Exclusive Interview: Alejandro Amenebar on Regression

Regression is the new movie from the director of he Others and Open Your Eyes (the original Spanish language basis for Vanilla Sky). Ethan Hawke stars as a detective investigating a case of Satanic ritual abuse of a young girl (Emma Watson), using regression therapy to uncover the memories of the cult. I got to speak with writer/director Alejandro Amanebar by phone about his latest film. Regression is now playing in theaters.

Nerd Report: When did you first hear about regression therapy and think there could be a movie there?

Alejandro Amenebar: A few years ago. A few years back I really wanted to make a movie about The Devil as a MacGuffin to do a horror movie. But then I couldn’t find an interesting approach to the subject. So I put it aside and a few years later, I read about Satanic ritual abuse and all these therapies. I thought that was a very, very interesting approach and something that I hadn’t seen very often in movies about The Devil. So that allowed me to tell a movie about The Devil but mainly about the mind and how the mind plays with us.

Emma Watson and Ethan Hawke in Regression

Emma Watson and Ethan Hawke in Regression

Nerd Report: Ethan was very impressed by how you use the camera to tell the story. Did you have a different approach in style to this than your previous movies?

Alejandro Amenebar: I like trying to find the most accurate style for each movie. In this case, I really admire all those American thrillers from the ‘70s. Marathon Man, All the President’s Men, and of course the horror movies from that time. We wanted to get some style from those movies which meant to try not to do many crazy things with the camera. The light, we decided for it to be more expressive or express an itch that the camera tried to keep still most of the time. Of course, focus on the work with the actors. The other thing is that we were avoiding digital effects. In one of the scenes, we tried and we realized that it didn’t work with this movie. The movie was analogical somehow.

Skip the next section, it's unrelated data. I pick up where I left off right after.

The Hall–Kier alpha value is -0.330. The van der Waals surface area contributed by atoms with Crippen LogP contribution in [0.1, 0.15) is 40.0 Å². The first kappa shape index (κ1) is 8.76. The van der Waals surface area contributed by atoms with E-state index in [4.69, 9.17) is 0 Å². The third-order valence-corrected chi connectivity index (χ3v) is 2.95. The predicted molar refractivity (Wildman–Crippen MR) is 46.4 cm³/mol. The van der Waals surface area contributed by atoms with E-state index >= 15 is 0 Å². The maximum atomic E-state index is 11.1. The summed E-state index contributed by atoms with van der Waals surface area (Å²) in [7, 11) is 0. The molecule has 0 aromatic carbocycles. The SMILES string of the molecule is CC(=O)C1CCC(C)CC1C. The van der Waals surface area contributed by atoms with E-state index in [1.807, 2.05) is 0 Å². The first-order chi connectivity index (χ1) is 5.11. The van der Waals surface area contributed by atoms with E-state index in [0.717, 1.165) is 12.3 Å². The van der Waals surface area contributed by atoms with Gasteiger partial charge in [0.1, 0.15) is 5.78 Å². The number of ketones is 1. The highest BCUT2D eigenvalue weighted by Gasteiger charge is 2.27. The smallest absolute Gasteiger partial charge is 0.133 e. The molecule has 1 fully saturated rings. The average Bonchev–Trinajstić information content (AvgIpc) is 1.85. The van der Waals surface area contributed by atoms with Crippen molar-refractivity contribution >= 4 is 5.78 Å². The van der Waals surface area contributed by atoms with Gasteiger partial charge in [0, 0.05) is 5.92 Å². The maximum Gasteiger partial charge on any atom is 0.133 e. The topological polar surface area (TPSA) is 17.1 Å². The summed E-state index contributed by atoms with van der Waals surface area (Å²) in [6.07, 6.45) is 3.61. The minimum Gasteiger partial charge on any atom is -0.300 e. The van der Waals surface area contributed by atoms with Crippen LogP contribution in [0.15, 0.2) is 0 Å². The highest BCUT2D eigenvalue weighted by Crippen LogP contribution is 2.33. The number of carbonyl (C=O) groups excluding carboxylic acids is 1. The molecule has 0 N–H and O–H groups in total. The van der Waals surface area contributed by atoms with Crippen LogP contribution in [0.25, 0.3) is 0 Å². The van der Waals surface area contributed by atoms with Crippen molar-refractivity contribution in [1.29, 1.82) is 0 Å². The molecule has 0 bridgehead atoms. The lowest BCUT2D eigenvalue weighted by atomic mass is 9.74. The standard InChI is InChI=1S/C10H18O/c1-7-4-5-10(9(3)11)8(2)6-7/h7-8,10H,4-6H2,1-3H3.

Nerd Report: In what scene did you try the digital effect?

Alejandro Amenebar: The scene of Rose, the grandmother, when weird things are happening in the house. We tried there and we decided to avoid it.

Nerd Report: When you’re writing and directing a very intense film does it stick with you?

Alejandro Amenebar: When you write, you have to try to get into the story. Of course, you try to get into the mood and that means that I am always listening to soundtracks. In this case, I was listening to many of Jerry Goldsmith’s soundtracks. In the case of shooting, I try to be on focus of course. That means that sometimes you don’t even remember what you were doing apart from shooting. As compared to actors, some of them can get rid of the character right after you say “cut.” They really put it aside. Some others stay in character. In my case, I guess I cannot get rid of the movie for a while.

Ethan Hawke and Emma Watson in Regression

Ethan Hawke and Emma Watson in Regression

Nerd Report: Did you do additional research on cults or even police work for Regression?

Alejandro Amenebar: Yeah, I was into Minnesota and living there for a couple of weeks, visiting police stations. That was very, very interesting, and visiting churches as well. I have to say, I was very well treated there.